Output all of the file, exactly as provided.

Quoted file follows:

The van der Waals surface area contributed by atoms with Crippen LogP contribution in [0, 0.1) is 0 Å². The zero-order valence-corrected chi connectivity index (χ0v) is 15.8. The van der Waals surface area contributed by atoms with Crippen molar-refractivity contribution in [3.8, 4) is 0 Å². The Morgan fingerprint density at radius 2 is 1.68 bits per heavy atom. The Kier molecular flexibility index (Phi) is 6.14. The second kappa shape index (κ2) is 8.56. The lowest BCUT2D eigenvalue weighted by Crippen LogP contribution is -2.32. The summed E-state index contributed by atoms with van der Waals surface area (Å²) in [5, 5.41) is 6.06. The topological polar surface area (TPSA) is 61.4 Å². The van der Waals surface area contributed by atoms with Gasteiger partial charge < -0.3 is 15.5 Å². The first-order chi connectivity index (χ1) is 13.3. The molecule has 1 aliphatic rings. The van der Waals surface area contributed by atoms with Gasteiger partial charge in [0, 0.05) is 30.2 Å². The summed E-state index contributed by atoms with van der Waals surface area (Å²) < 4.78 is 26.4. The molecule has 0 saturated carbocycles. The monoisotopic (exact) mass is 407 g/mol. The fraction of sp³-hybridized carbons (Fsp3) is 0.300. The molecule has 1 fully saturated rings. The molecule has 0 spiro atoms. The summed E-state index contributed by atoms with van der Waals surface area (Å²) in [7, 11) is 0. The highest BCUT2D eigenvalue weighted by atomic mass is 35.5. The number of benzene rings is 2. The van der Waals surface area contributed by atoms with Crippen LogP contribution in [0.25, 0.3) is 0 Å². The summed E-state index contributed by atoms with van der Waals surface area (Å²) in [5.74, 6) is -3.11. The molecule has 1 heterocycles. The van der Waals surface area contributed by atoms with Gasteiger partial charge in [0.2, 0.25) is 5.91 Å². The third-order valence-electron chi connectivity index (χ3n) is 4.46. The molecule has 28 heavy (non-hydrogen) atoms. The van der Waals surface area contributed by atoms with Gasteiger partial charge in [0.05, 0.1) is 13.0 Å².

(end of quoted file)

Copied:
The van der Waals surface area contributed by atoms with Crippen LogP contribution in [0, 0.1) is 0 Å². The zero-order valence-corrected chi connectivity index (χ0v) is 15.8. The van der Waals surface area contributed by atoms with Crippen molar-refractivity contribution in [3.8, 4) is 0 Å². The Morgan fingerprint density at radius 2 is 1.68 bits per heavy atom. The Kier molecular flexibility index (Phi) is 6.14. The second kappa shape index (κ2) is 8.56. The lowest BCUT2D eigenvalue weighted by Crippen LogP contribution is -2.32. The summed E-state index contributed by atoms with van der Waals surface area (Å²) in [5, 5.41) is 6.06. The topological polar surface area (TPSA) is 61.4 Å². The van der Waals surface area contributed by atoms with Gasteiger partial charge < -0.3 is 15.5 Å². The first-order chi connectivity index (χ1) is 13.3. The molecule has 1 aliphatic rings. The van der Waals surface area contributed by atoms with Gasteiger partial charge in [0, 0.05) is 30.2 Å². The summed E-state index contributed by atoms with van der Waals surface area (Å²) < 4.78 is 26.4. The molecule has 0 saturated carbocycles. The monoisotopic (exact) mass is 407 g/mol. The fraction of sp³-hybridized carbons (Fsp3) is 0.300. The molecule has 1 fully saturated rings. The molecule has 0 spiro atoms. The summed E-state index contributed by atoms with van der Waals surface area (Å²) in [7, 11) is 0. The highest BCUT2D eigenvalue weighted by atomic mass is 35.5. The number of benzene rings is 2. The van der Waals surface area contributed by atoms with Crippen LogP contribution in [0.25, 0.3) is 0 Å². The summed E-state index contributed by atoms with van der Waals surface area (Å²) in [5.74, 6) is -3.11. The molecule has 1 heterocycles. The van der Waals surface area contributed by atoms with Gasteiger partial charge in [0.2, 0.25) is 5.91 Å². The third-order valence-electron chi connectivity index (χ3n) is 4.46. The molecule has 28 heavy (non-hydrogen) atoms. The van der Waals surface area contributed by atoms with Gasteiger partial charge in [0.05, 0.1) is 13.0 Å².